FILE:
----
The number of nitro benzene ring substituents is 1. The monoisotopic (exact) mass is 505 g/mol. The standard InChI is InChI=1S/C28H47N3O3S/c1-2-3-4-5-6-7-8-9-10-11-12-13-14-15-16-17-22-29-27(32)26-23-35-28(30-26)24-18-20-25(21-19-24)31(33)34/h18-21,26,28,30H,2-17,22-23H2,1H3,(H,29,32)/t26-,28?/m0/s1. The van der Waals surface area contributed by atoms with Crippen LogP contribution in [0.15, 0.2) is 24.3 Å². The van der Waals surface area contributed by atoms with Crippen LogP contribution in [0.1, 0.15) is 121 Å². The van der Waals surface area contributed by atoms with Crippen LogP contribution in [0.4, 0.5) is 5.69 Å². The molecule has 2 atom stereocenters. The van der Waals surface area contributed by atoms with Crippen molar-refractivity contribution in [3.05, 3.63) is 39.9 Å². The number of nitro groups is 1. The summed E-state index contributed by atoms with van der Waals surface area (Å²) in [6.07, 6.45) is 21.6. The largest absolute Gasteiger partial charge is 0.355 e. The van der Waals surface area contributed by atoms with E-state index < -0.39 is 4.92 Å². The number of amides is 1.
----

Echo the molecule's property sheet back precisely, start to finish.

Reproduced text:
The number of nitro benzene ring substituents is 1. The monoisotopic (exact) mass is 505 g/mol. The standard InChI is InChI=1S/C28H47N3O3S/c1-2-3-4-5-6-7-8-9-10-11-12-13-14-15-16-17-22-29-27(32)26-23-35-28(30-26)24-18-20-25(21-19-24)31(33)34/h18-21,26,28,30H,2-17,22-23H2,1H3,(H,29,32)/t26-,28?/m0/s1. The van der Waals surface area contributed by atoms with Crippen LogP contribution in [0.15, 0.2) is 24.3 Å². The van der Waals surface area contributed by atoms with Crippen LogP contribution in [0.1, 0.15) is 121 Å². The van der Waals surface area contributed by atoms with Crippen LogP contribution in [0.4, 0.5) is 5.69 Å². The molecule has 2 atom stereocenters. The van der Waals surface area contributed by atoms with Crippen molar-refractivity contribution in [3.05, 3.63) is 39.9 Å². The number of nitro groups is 1. The summed E-state index contributed by atoms with van der Waals surface area (Å²) in [6.07, 6.45) is 21.6. The largest absolute Gasteiger partial charge is 0.355 e. The van der Waals surface area contributed by atoms with E-state index < -0.39 is 4.92 Å². The number of amides is 1.